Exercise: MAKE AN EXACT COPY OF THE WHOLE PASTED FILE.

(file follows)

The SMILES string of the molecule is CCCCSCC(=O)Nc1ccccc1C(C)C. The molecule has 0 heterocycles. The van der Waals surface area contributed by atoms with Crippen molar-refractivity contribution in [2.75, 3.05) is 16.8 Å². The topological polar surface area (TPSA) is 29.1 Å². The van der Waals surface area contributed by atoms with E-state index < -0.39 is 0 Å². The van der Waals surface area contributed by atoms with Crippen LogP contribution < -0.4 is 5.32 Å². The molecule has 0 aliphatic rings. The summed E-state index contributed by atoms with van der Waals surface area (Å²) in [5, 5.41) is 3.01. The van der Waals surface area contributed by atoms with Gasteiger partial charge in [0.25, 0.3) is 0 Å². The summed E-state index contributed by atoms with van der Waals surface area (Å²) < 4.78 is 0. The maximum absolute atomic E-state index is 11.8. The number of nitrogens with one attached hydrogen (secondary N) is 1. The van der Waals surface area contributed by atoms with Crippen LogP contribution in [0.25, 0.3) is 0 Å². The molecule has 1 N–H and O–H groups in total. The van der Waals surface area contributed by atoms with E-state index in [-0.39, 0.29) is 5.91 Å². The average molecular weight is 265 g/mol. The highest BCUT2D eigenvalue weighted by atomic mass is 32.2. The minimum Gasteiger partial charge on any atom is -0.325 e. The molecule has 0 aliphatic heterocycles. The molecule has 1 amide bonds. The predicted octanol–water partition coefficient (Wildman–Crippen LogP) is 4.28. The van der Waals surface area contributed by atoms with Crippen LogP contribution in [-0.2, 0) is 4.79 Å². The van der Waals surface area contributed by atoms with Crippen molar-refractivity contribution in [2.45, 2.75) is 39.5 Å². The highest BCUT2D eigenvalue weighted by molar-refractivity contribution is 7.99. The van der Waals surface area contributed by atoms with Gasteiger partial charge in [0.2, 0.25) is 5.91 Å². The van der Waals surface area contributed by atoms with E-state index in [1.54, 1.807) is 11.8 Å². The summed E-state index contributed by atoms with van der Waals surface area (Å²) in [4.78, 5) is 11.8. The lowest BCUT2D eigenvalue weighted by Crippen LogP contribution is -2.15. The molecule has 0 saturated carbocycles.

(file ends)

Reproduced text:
The SMILES string of the molecule is CCCCSCC(=O)Nc1ccccc1C(C)C. The molecule has 0 heterocycles. The van der Waals surface area contributed by atoms with Crippen molar-refractivity contribution in [2.75, 3.05) is 16.8 Å². The topological polar surface area (TPSA) is 29.1 Å². The van der Waals surface area contributed by atoms with E-state index < -0.39 is 0 Å². The van der Waals surface area contributed by atoms with Crippen LogP contribution < -0.4 is 5.32 Å². The molecule has 0 aliphatic rings. The summed E-state index contributed by atoms with van der Waals surface area (Å²) in [5, 5.41) is 3.01. The van der Waals surface area contributed by atoms with Gasteiger partial charge in [0.25, 0.3) is 0 Å². The summed E-state index contributed by atoms with van der Waals surface area (Å²) < 4.78 is 0. The maximum absolute atomic E-state index is 11.8. The number of nitrogens with one attached hydrogen (secondary N) is 1. The van der Waals surface area contributed by atoms with Crippen LogP contribution in [0.25, 0.3) is 0 Å². The molecule has 1 N–H and O–H groups in total. The van der Waals surface area contributed by atoms with E-state index in [-0.39, 0.29) is 5.91 Å². The average molecular weight is 265 g/mol. The highest BCUT2D eigenvalue weighted by atomic mass is 32.2. The minimum Gasteiger partial charge on any atom is -0.325 e. The molecule has 0 aliphatic heterocycles. The molecule has 1 amide bonds. The predicted octanol–water partition coefficient (Wildman–Crippen LogP) is 4.28. The van der Waals surface area contributed by atoms with Crippen LogP contribution in [-0.2, 0) is 4.79 Å². The van der Waals surface area contributed by atoms with Crippen molar-refractivity contribution in [2.45, 2.75) is 39.5 Å². The highest BCUT2D eigenvalue weighted by molar-refractivity contribution is 7.99. The van der Waals surface area contributed by atoms with Gasteiger partial charge in [0.2, 0.25) is 5.91 Å². The van der Waals surface area contributed by atoms with E-state index in [1.54, 1.807) is 11.8 Å². The summed E-state index contributed by atoms with van der Waals surface area (Å²) in [4.78, 5) is 11.8. The lowest BCUT2D eigenvalue weighted by Crippen LogP contribution is -2.15. The molecule has 0 saturated carbocycles.